For Liverpool the challenge s consistency over the season – something they have yet to achieve in the ‘modern’ game.
They can match anyone on their day – but that has to happen over several months – not once a month.
West Ham has spent big, over £89m, but won’t win the premiership. A decent cup run and a challenge for a Europa League spot is their target.
As for other London clubs: Arsenal, with the new manager, will finish top six – anything more than is really a bonus. Chelsea, with Maurizio Sarri in charge will also be top six challengers. The arrival of Jorghino will add to their midfield and that will certainly boost their hopes. Palace and Fulham won’t be top sox, but they will be no pushovers either.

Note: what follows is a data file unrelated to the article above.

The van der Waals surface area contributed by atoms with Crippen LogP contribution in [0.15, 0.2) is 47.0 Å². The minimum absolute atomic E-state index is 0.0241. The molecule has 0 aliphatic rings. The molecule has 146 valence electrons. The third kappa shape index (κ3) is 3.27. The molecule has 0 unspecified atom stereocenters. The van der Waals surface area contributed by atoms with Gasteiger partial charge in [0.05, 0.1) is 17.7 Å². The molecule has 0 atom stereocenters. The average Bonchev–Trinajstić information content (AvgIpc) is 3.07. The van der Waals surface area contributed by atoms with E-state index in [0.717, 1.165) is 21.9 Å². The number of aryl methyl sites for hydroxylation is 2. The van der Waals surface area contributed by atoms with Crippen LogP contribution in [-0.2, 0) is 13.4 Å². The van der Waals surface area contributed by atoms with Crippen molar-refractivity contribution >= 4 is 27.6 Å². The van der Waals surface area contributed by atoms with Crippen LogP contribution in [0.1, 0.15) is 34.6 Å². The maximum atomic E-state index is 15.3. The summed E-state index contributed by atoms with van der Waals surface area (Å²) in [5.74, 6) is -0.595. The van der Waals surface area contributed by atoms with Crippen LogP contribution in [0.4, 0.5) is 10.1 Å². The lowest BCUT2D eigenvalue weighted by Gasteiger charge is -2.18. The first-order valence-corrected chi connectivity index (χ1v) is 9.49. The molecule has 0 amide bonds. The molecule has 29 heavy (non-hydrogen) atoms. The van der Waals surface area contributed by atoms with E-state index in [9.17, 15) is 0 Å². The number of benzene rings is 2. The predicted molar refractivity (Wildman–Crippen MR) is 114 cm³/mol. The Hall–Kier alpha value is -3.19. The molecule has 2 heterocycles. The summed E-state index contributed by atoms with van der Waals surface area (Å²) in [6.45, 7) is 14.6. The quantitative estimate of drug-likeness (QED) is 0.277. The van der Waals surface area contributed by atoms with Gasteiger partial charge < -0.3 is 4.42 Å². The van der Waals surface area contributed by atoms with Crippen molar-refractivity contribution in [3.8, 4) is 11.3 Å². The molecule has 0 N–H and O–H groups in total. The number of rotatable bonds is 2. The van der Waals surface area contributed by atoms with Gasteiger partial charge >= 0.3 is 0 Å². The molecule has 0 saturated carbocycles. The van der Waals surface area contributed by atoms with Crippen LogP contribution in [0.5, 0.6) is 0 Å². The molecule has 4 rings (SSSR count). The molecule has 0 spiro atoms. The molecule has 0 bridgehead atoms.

Selhurst Park is a tough place to play, so their home points will keep them up. As for Fulham, midfielder Jean Michael Seri’s arrival from Nice showed their intentions, although mid-table is the best they can hope for.
Tottenham meanwhile, will want to push on from last year, but with transfer activity Spurs fans must be wondering what is happening behind the scenes. A brand new stadium is their priority, but they have enough quality to be top four – and maybe more.
Southampton, Brighton and Bournemouth have all added to their squads. None are title contenders and they may end up being drawn into another relegation dogfight.
Saints still look vulnerable, even after the signing of giant Dane Jannik Vestergaard to replace Dutch defender Virgil Van Dyke. Brighton has brought in eight new players and spent over £89m, but second season blues might set in.